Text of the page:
From October 1, 2010 through to the end of September 2011, we will, each day, celebrate the life of Bill Monroe by sharing information about him and those people who are associated with his life and music career. This information will include births and deaths; recording sessions; single, LP and CD release dates; and other interesting tidbits. Richard F. Thompson is responsible for the research and compilation of this information. We invite readers to share any tidbits, photos or memories you would like us to include.
- September 7, 1968 Bill Monroe and the Blue Grass Boys made an appearance at the two-day Chautauque Bluegrass Festival, Chautauque Park, midway between Franklin and Miamisburg, Ohio.
- September 7, 1987 Paramount Pictures recording – Bill Monroe recorded Roanoke, and both instrumental and vocal versions of Blue Moon of Kentucky. Tom Ewing [guitar], Blake Williams [banjo], Mike Feagan [fiddle] and Tater Tate [bass] assisted during the session. The producer was Emory Gordy Jr. *
- September 7, 2004 L E White, fiddle player with the Blue Grass Boys in the early 1950s, died in Hendersonville, Tennessee. **
* This afternoon session was for the film Planes, Trains and Automobiles and it took place in the Enterprise Recoding Studio, Burbank, California. The comedy film starring Steve Martin opened during the weekend of November 29, 1987, taking over $7,000,000 at the box office.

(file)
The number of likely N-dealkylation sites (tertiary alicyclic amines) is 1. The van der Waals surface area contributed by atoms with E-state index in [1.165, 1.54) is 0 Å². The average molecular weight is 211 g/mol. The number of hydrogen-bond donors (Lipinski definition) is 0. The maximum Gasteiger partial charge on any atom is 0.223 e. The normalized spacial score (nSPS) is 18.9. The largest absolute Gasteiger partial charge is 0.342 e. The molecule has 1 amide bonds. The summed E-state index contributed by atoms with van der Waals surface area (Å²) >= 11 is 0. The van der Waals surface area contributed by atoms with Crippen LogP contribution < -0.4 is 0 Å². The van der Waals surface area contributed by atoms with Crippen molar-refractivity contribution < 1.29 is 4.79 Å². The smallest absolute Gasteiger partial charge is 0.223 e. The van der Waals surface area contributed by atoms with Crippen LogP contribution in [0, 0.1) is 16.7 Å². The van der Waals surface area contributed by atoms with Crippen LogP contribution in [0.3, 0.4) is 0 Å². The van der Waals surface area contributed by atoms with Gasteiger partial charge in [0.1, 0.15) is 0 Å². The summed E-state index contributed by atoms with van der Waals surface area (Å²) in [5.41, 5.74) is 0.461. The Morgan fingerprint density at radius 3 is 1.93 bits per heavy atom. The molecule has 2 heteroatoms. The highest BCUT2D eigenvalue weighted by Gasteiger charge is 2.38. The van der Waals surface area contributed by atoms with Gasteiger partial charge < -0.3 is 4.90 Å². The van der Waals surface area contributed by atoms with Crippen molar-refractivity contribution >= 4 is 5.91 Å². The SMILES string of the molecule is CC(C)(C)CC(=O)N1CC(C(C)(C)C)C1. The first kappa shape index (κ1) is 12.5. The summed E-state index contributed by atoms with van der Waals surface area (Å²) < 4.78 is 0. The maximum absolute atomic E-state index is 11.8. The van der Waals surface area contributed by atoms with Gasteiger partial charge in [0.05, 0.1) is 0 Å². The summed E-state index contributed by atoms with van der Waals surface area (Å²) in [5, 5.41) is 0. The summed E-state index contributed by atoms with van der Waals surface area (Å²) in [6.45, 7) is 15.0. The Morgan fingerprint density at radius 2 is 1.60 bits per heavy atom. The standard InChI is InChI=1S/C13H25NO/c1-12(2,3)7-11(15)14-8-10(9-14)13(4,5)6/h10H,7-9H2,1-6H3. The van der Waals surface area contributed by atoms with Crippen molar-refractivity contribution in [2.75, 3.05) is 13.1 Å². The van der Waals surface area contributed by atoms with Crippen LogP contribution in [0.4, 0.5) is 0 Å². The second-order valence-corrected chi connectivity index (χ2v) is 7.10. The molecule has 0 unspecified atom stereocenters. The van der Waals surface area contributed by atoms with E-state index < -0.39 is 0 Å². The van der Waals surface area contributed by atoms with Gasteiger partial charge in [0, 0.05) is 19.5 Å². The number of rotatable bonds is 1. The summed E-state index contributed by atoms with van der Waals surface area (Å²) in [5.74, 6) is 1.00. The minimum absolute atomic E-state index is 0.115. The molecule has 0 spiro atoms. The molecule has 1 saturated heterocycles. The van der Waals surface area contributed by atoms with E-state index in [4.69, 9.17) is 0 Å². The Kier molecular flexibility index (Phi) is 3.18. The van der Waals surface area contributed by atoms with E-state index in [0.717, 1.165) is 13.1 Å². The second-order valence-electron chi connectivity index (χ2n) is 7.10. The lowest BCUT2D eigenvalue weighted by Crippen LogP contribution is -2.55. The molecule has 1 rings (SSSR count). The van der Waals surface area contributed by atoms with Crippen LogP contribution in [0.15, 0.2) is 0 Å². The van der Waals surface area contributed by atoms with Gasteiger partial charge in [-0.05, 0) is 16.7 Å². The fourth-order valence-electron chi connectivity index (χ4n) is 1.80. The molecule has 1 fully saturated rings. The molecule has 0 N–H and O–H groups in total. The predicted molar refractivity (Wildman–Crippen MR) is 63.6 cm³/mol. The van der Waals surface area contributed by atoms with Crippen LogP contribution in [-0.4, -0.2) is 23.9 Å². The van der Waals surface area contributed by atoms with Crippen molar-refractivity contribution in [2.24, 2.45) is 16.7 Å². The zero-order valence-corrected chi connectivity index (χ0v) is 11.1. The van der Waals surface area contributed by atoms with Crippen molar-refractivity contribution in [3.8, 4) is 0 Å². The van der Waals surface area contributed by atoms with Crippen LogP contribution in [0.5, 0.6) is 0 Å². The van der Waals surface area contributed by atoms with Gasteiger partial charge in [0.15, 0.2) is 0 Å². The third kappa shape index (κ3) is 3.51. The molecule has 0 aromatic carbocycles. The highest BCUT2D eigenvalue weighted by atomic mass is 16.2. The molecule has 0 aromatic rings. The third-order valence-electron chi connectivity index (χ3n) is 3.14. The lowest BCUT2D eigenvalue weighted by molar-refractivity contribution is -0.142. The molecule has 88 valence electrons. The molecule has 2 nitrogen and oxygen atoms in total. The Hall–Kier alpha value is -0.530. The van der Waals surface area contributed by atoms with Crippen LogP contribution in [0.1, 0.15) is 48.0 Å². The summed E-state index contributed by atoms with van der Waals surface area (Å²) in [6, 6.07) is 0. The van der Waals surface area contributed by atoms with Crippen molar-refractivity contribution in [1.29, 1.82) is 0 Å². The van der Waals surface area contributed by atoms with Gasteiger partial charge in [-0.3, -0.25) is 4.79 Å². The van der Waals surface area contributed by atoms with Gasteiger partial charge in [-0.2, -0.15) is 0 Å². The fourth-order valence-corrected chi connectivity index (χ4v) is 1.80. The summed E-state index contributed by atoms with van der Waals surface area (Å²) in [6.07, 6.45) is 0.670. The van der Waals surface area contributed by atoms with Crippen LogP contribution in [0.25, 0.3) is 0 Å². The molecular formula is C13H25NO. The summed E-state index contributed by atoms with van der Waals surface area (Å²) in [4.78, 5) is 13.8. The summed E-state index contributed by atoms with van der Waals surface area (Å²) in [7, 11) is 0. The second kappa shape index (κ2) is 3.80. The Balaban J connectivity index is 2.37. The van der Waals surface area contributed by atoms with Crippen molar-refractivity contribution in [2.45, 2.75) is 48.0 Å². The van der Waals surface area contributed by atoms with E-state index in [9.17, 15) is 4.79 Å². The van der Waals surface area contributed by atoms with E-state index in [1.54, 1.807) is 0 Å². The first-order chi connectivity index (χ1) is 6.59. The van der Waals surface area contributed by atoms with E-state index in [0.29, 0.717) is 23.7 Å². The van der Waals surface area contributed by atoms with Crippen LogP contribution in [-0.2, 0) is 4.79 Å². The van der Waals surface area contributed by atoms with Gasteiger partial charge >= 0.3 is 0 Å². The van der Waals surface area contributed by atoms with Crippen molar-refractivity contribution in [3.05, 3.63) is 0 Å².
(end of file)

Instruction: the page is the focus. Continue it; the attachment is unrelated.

Bill Monroe and actor John Candy tried to sing Blue Moon of Kentucky in unison, without much success, in the studio.
In 1977 he enjoyed some chart success for Epic Records with singing partner Lola Jean Dillon.
Prior to working with Monroe, White played with The Bailey Brothers and the Happy Valley Boys and also worked with the Osborne Brothers and Wilma Lee & Stoney Cooper for a time.
However, he is best known for his long association with country music singer Conway Twitty. He founded and managed Twitty’s music publishing companies, contributing about 200 of his own songs, including the Grammy award winning After The Fire Is Gone, recorded by Twitty with Loretta Lynn.
In 2002 White was recognized by the International Bluegrass Music Museum for belonging to the first generation of groundbreaking bluegrass musicians.